At the age of twenty-five, I got drunk at a conference and told my boss at travel retailer Flight Centre that the way the company hired and trained people was crap. Two weeks later he rang and asked to meet with me. I dreaded the encounter, feeling sure that he was going to sack me for my outburst.
Instead, he sat me down and told me that if I thought I knew so much about HR, then I should turn one of the company’s shops into the organisation’s first recruitment and training centre. That was the start of my new vocation.
My First-Ever ‘People’ Job
I’d only hired a handful of people as a store leader so I didn’t have a clue where to start. My Arts degree, majoring in journalism, was about as useful as a wet tissue. The only advantage I had was sheer practice. Flight Centre was opening a new store every forty-eight hours and had an almost constant requirement for new employees. It was business at warp speed. Over time I interviewed more than a thousand people, and because of the awful, gut-wrenching mistakes I made, particularly in the early days, and some good calls as well, I learnt a lot. It was through this kind of trial and error that I built a successful enterprise.
How I Saved My Career By Throwing Away the Traditional HR Textbooks
Yet it was my experience co-founding Flight Centre’s start-up operation in the UK that was the real making of me. This came about after I quit because I wanted to go backpacking around South America. Instead the CEO called me in and convinced me to take this new role, opening a shop a month, with minimal support from Australia. I’d have to recruit, retain and develop people to reach high performance at break-neck speed yet I was confident that I had the skills required. Imagine my horror then, when 3 months later I still hadn’t employed a single decent recruit.
My standard methods simply didn’t work in an environment where the company was an unknown, competing against well-established, 800-store, travel agency chains.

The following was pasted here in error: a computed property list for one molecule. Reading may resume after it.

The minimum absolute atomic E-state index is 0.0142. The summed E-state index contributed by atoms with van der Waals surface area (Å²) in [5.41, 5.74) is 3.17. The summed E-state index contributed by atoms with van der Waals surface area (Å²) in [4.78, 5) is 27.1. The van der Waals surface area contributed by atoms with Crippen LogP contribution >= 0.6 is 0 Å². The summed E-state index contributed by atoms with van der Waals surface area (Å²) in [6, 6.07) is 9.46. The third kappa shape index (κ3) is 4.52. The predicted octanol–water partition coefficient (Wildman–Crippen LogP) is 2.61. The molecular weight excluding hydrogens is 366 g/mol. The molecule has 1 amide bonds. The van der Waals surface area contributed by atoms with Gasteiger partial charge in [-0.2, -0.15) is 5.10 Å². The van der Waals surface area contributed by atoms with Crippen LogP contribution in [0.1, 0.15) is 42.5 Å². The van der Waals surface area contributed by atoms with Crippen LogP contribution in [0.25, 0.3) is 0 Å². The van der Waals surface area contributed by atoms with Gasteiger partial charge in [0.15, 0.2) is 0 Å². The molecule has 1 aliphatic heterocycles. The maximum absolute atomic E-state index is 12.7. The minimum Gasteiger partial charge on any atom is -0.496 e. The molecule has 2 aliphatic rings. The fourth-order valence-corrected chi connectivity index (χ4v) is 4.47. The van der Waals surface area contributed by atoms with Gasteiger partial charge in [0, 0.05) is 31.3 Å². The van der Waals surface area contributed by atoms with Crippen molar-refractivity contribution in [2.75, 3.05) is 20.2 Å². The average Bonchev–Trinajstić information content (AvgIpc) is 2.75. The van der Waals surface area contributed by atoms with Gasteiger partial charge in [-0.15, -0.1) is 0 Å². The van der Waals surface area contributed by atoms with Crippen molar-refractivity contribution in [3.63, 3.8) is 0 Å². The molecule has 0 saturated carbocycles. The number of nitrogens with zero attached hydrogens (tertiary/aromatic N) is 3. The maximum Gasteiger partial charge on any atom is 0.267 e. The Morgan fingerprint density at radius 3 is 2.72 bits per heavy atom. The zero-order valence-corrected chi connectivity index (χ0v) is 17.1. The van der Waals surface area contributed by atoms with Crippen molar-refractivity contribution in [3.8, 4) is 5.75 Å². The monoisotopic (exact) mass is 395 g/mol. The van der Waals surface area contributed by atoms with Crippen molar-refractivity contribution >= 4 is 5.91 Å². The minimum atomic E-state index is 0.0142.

Throwing the textbooks out the window, I had to attack HR from a whole new angle.
Yet this disaster was the best thing that ever happened to me. Not only did I create a whole system of unconventional techniques that I’ve now applied successfully to a host of other organisations, but I also became the company’s youngest ever-director in the process. By the time I left 5 years later we’d opened 50 shops and the UK is now Flight Centre’s most profitable operation outside Australia, with over 200 businesses and a turnover of over $1 billion.
Becoming An HR Revolutionary
After travelling around South America for a year with my husband, I returned to Australia, joined the 6 person leadership team and became Flight Centre’s Australian ‘Peopleworks’ Leader. Still focused on improvement, I convinced the CEO to let me go off for a few months and research best practice HR systems.
At that stage I believed that everyone saw the link between great people and business success the way that I did. Yet I discovered something surprising. There was a real shortage of inspiring ideas and role models. It wasn’t until my university executive education seminar on people practices became the most popular course of its year that I realized that the whole discipline of HR had atrophied, that there were very few HR leaders at executive level, and that many HR departments had become dumping grounds for administrative tasks.
The realization that in many organizations people practices were actually getting worse not better, turned me into an HR revolutionary. I now challenge conventional thinking at every opportunity, both as a speaker and an advisor.
In my new book Winning The War For Talent I explain why HR is stuck at roughly the same stage of development as professional medicine in the eighteenth century – a time when toxic mercury was used to treat many ailments – and what corporations can do about it to improve their profitability.
My quest is to spread the word that great people management is the heart, soul and balance sheet of every organization, move HR to the top table, and transform workplaces around the globe.
(c) New To HR.